As a congressman in 1992, he promised to take steps to build more prisons.
But it can be done, if we take steps to reflect on our own actions.
After ratification, the Japanese government will have to take steps to ensure that the treaty is actually upheld.
Of course, cities can take steps right away to mitigate the damage done by militarizing law enforcement.
More likely, it would make noises or take steps to unnerve peace with Israel in the Sinai just to show us up.
Please to come and see me before you take steps right or left.'
Run to the station and tell the inspector; they will take steps at once.
If she behaved rationally, well and good; if not, I should have to take steps to restrain her.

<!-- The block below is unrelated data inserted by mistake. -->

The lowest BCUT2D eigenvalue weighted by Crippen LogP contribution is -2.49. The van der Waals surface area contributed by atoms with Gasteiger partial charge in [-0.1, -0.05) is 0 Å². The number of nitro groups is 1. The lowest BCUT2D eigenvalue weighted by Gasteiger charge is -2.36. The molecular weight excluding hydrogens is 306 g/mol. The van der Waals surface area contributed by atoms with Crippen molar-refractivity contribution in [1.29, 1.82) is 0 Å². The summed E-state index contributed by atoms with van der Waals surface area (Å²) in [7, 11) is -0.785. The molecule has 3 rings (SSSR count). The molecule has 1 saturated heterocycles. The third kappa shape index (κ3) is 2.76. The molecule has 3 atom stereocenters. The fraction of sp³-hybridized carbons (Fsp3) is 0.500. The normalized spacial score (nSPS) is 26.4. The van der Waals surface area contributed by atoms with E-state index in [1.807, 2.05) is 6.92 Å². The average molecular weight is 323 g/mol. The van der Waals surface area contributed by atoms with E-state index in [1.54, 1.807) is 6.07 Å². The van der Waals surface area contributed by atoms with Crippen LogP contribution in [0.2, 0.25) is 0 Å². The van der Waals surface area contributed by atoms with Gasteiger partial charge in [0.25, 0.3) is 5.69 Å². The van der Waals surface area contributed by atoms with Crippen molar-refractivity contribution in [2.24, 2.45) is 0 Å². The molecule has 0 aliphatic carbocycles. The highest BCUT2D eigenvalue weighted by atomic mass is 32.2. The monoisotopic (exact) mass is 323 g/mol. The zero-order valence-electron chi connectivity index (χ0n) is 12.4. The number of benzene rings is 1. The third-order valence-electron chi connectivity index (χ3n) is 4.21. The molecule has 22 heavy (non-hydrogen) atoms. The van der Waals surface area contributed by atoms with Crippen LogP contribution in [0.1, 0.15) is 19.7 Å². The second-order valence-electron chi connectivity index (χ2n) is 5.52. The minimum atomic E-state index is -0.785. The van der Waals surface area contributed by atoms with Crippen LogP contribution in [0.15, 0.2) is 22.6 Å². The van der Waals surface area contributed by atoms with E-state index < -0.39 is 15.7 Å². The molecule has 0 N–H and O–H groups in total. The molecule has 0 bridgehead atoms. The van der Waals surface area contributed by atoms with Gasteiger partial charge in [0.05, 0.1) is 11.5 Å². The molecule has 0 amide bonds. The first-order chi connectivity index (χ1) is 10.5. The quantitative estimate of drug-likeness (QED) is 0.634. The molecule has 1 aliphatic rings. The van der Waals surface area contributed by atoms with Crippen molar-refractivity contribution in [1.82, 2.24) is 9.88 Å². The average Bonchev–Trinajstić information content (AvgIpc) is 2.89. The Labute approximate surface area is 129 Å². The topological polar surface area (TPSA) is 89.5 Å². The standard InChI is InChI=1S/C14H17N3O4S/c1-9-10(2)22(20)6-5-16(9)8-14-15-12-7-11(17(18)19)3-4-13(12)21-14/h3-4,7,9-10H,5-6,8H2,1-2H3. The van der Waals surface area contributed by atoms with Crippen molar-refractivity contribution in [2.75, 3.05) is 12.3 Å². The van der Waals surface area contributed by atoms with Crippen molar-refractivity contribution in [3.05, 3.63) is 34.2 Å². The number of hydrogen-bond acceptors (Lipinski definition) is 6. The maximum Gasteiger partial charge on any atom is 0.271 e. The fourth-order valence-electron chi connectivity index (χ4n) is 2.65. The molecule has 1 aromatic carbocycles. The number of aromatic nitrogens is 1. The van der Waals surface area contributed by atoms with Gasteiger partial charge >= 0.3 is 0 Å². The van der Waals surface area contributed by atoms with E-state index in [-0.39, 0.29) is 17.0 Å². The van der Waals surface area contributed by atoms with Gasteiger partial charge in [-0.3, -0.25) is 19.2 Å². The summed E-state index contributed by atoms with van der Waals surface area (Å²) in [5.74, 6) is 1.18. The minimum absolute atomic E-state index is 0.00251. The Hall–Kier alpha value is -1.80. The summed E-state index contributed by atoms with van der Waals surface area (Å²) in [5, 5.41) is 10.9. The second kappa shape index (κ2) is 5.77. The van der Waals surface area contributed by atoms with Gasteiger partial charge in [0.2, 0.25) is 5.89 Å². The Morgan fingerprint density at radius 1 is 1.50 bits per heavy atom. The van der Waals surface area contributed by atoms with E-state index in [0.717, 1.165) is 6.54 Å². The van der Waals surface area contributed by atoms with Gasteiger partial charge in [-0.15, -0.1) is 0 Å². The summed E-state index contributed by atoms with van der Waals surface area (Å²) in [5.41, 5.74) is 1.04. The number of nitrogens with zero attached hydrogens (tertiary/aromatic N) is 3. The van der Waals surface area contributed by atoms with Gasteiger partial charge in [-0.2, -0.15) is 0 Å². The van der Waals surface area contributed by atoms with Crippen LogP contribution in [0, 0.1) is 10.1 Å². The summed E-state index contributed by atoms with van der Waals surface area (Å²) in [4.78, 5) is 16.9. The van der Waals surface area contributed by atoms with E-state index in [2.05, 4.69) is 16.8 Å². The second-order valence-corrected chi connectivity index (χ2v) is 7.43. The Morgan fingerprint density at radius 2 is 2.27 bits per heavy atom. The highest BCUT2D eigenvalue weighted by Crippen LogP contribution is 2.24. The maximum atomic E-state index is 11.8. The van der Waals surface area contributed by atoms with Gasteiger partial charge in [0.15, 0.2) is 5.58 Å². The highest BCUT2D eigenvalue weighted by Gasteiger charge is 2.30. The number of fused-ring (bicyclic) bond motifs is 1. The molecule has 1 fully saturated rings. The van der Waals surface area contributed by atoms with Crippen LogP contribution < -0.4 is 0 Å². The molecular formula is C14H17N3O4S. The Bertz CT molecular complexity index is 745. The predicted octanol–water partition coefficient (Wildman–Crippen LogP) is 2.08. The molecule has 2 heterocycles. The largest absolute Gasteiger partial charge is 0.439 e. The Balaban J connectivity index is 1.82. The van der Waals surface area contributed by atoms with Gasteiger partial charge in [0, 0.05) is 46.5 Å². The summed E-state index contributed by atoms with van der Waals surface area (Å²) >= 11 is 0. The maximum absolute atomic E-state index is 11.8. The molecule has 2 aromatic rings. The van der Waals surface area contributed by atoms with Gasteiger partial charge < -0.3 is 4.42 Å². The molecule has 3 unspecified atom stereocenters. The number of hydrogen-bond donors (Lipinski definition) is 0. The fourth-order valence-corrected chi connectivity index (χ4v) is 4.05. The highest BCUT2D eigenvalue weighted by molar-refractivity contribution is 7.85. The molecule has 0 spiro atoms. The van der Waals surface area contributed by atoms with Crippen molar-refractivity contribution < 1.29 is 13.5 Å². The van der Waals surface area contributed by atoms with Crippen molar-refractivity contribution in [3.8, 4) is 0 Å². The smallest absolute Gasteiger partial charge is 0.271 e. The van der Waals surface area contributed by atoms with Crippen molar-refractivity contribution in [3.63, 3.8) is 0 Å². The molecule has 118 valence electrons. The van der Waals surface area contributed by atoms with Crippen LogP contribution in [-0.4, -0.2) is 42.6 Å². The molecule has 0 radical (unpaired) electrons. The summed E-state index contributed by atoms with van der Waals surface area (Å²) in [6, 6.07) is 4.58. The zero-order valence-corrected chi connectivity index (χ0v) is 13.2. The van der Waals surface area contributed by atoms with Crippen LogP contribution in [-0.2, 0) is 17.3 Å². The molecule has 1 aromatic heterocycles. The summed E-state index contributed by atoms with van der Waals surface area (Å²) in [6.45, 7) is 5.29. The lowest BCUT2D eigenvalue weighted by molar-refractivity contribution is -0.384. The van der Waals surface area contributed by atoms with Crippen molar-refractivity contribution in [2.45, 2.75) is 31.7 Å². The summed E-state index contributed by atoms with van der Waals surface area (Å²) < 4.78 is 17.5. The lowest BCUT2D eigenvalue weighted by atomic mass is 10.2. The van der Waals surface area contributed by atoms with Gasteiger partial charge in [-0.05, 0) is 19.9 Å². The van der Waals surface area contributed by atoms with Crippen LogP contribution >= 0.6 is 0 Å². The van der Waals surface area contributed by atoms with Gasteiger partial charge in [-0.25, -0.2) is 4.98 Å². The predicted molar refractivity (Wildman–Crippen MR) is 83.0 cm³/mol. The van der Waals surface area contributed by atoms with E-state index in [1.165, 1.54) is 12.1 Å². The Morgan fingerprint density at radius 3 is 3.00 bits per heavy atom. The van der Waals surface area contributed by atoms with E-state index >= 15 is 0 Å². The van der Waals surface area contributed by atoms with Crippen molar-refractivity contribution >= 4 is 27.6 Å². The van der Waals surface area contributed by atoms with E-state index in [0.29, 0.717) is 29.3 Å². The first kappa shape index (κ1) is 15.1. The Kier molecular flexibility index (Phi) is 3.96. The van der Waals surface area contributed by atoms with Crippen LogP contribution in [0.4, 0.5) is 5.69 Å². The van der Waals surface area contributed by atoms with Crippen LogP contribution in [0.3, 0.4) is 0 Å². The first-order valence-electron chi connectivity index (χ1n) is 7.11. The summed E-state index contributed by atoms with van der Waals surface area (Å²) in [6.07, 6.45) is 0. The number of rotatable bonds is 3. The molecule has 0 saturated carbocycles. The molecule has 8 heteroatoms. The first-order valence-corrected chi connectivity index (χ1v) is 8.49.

As his tormentors had sensibly relaxed, he was able to take steps for his own security.
The people were forbidden to take steps toward setting up any kind of government.
Old English steppan (Anglian), stæppan (West Saxon) "take a step," from West Germanic *stap- "tread" (cf. Old Frisian, Middle Dutch, Dutch stap, Old High German stapfo, German stapfe "footstep"), from PIE root *stebh- "to tread, step" (cf. Old Church Slavonic stopa "step, pace," stepeni "step, degree"). Originally strong (past tense stop, past participle bestapen); weak forms emerged 13c., universal from 16c. Stepping stone first recorded early 14c.; in the figurative sense 1650s. Step on it "hurry up" is 1923, from notion of gas pedal; step out (v.) is from 1907.
Old English steppa (Mercian), stæpe, stepe (West Saxon) "stair, act of stepping," from the source of step (v.). Meaning "action which leads toward a result" is recorded from 1540s. Warning phrase watch your step is attested from 1934. Step-dancing first recorded 1886.